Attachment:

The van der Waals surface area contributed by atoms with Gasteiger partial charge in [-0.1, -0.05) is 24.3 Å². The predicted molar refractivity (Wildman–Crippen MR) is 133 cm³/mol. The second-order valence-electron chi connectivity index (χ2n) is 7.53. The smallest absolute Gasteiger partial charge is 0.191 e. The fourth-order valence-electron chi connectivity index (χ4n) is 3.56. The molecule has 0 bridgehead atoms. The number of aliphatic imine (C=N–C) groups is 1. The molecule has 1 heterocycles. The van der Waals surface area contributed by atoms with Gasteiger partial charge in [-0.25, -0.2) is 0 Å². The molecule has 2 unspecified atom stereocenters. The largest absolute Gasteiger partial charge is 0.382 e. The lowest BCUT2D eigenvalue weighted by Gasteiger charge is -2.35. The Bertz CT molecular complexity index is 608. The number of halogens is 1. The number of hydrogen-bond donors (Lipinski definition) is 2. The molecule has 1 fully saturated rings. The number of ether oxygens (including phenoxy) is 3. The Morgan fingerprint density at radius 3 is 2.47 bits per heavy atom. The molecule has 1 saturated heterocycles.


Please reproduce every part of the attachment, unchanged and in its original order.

The van der Waals surface area contributed by atoms with Gasteiger partial charge in [-0.1, -0.05) is 24.3 Å². The predicted molar refractivity (Wildman–Crippen MR) is 133 cm³/mol. The second-order valence-electron chi connectivity index (χ2n) is 7.53. The smallest absolute Gasteiger partial charge is 0.191 e. The fourth-order valence-electron chi connectivity index (χ4n) is 3.56. The molecule has 0 bridgehead atoms. The number of aliphatic imine (C=N–C) groups is 1. The molecule has 1 heterocycles. The van der Waals surface area contributed by atoms with Gasteiger partial charge in [-0.25, -0.2) is 0 Å². The molecule has 2 unspecified atom stereocenters. The largest absolute Gasteiger partial charge is 0.382 e. The lowest BCUT2D eigenvalue weighted by Gasteiger charge is -2.35. The Bertz CT molecular complexity index is 608. The number of halogens is 1. The number of hydrogen-bond donors (Lipinski definition) is 2. The molecule has 1 fully saturated rings. The number of ether oxygens (including phenoxy) is 3. The Morgan fingerprint density at radius 3 is 2.47 bits per heavy atom. The molecule has 1 saturated heterocycles.